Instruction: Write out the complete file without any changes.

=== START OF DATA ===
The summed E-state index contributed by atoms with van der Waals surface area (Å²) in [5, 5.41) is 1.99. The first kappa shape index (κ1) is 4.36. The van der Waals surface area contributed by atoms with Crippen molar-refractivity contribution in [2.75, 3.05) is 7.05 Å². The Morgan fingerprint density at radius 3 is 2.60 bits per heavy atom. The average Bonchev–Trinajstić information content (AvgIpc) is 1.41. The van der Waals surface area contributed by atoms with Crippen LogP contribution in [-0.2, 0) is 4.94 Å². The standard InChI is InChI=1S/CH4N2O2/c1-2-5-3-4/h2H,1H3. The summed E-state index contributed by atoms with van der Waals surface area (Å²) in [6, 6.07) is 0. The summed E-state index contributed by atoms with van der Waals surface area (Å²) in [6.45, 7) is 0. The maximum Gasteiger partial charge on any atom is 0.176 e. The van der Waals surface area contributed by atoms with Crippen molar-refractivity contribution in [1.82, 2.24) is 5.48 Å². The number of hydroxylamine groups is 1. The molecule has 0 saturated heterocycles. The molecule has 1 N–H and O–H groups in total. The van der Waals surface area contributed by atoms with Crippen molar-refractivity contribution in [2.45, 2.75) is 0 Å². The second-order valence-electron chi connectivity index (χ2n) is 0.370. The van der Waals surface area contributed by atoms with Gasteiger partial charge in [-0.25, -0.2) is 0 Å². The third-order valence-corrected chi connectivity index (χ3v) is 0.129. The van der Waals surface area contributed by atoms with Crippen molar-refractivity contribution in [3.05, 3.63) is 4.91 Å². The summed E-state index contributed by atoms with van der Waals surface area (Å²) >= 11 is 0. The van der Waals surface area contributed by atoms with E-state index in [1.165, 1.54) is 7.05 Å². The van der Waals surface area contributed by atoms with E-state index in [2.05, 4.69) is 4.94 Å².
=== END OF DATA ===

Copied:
The summed E-state index contributed by atoms with van der Waals surface area (Å²) in [5, 5.41) is 1.99. The first kappa shape index (κ1) is 4.36. The van der Waals surface area contributed by atoms with Crippen molar-refractivity contribution in [2.75, 3.05) is 7.05 Å². The Morgan fingerprint density at radius 3 is 2.60 bits per heavy atom. The average Bonchev–Trinajstić information content (AvgIpc) is 1.41. The van der Waals surface area contributed by atoms with Crippen LogP contribution in [-0.2, 0) is 4.94 Å². The standard InChI is InChI=1S/CH4N2O2/c1-2-5-3-4/h2H,1H3. The summed E-state index contributed by atoms with van der Waals surface area (Å²) in [6, 6.07) is 0. The summed E-state index contributed by atoms with van der Waals surface area (Å²) in [6.45, 7) is 0. The maximum Gasteiger partial charge on any atom is 0.176 e. The van der Waals surface area contributed by atoms with Crippen molar-refractivity contribution in [1.82, 2.24) is 5.48 Å². The number of hydroxylamine groups is 1. The molecule has 0 saturated heterocycles. The molecule has 1 N–H and O–H groups in total. The van der Waals surface area contributed by atoms with Crippen molar-refractivity contribution in [2.45, 2.75) is 0 Å². The second-order valence-electron chi connectivity index (χ2n) is 0.370. The van der Waals surface area contributed by atoms with Gasteiger partial charge in [-0.25, -0.2) is 0 Å². The third-order valence-corrected chi connectivity index (χ3v) is 0.129. The van der Waals surface area contributed by atoms with Crippen molar-refractivity contribution in [3.05, 3.63) is 4.91 Å². The summed E-state index contributed by atoms with van der Waals surface area (Å²) >= 11 is 0. The van der Waals surface area contributed by atoms with E-state index in [1.165, 1.54) is 7.05 Å². The van der Waals surface area contributed by atoms with E-state index in [2.05, 4.69) is 4.94 Å².